Reclaiming Black Saint Louis Part II: Mill Creek Valley: Urban Renewal or Prole Removal?

New Afrikan people live in the midst of a war for our cities. The colonizer bourgeoisie wants us gone so that they can build coffeehouses and million-dollar condos over our corpses. So it’s no wonder that we reach for our pistols whenever we hear talk of “Urban Renewal”. On our end, this term translates to “population removal”. Mill Creek Valley was a thriving New Afrikan community, nearly two centuries old in the mid-1950s. Saint Louis was home to thriving ethnic neighborhoods at a point in our history. We had the Irish in Kerry Patch, Germans in Baden, and New Afrikans in places like Kinloch (see the first article in this series), the Ville, and by mid-century, Mill Creek Valley. These neighborhoods were once full of benevolent organizations, athletic clubs, and a variety of other community centers organically developed by the masses for their own well being. Saint Louis was also a center of early Marxism and Socialism, again, because of the working-class character of these neighborhoods and the fact that the European immigrants that came here (particularly the Germans) retained their revolutionary traditions from the old country and hadn’t been fully bought out and Americanized at the expense of oppressed nations. For the exposition of this process in detail, I recommend J. Sakai’s Settlers: The Mythology of the White Proletariat. 

Mill Creek was labeled by many in the colonizer city administration as being a “slum” in the 1940s and 1950s. Students of urban history and city planning with a revolutionary eye know that when city governments start talking about “slums”, they’re referring to a dangerous (to them) class character that they think upsets their apple cart. Slums mean riots, Communism, and class struggle. At the start of the 1950s, Mill Creek was home to 20,000 people, 95% of which were Black. This area hosted the oldest continuing Black newspaper, Saint Louis Argus (which still exists). It had over 800 businesses and institutions, which employed Black people and provided necessary goods and services in the era of segregation. This, in the eyes of city officials, was a dangerous and toxic thing. The literal eradication of Mill Creek Valley was a process initiated with the assistance of the state and federal government.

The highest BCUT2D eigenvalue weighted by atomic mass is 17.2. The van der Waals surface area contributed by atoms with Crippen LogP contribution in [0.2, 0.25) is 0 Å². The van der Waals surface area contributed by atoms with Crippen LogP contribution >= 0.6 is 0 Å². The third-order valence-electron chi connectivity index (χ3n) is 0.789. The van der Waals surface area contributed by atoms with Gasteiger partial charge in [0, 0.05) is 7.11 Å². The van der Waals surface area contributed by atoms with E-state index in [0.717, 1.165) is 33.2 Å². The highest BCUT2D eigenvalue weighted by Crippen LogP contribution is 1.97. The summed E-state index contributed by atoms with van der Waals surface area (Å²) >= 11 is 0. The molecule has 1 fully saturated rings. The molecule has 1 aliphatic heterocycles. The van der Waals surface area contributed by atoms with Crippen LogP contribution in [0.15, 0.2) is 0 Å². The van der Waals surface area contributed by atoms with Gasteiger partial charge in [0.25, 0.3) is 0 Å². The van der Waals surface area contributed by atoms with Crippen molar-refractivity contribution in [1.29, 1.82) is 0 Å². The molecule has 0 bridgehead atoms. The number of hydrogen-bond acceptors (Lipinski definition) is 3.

In 1951, Missouri Governor Forrest Smith signed the Municipal Land Clearance for Redevelopment Law, which brought state aid to the urban renewal efforts of Missouri’s cities. The law also created the St. Louis Land Clearance for Redevelopment Authority, whose job it was to oversee urban renewal in Saint Louis and manage its funding. Under the 1954 Federal Housing Act – which provided federal aid for renewal projects – and the passage in 1955 of a $110 million bond issue, Mayor Tucker and the City of St. Louis began the clearance and demolition of slums in Mill Creek Valley. Most of the bond revenue went towards the construction of new expressways, some of which cut through parts of Mill Creek. Roughly $10 million was utilized for slum clearance. The clearance of the area would involve the relocation of many residents and businesses; most residents would never return and many businesses would cease operations. Acquisition of buildings, like the Pine Street Hotel and the Peoples Finance Building, began in August of 1958, with actual demolition starting the following year. Redevelopment of the area would include new residential, commercial and industrial zones, with the majority of land going towards new industry. 

This process, the destruction of Black communities, ways of doing and institutions were repeated in several cities across the country during this era. The new interstates enabled white flight “refugees” to continue to drive to downtown areas to work at their high paying yet useless jobs, while the proletariat, those who poured the concrete, built the houses and laid the foundations of this glut in prosperity through the 1950s and early 1960s saw their neighborhoods destroyed and gutted. Many ended up in the projects that went up around the same time, places such as Pruitt-Igoe, which were also doomed to be demolished not even 15 years later. This demonstrates the need for revolutionary organizations capable of defending our neighborhoods from colonizer plots to buy up or outright steal our land from under us and secure the class integrity of our communities.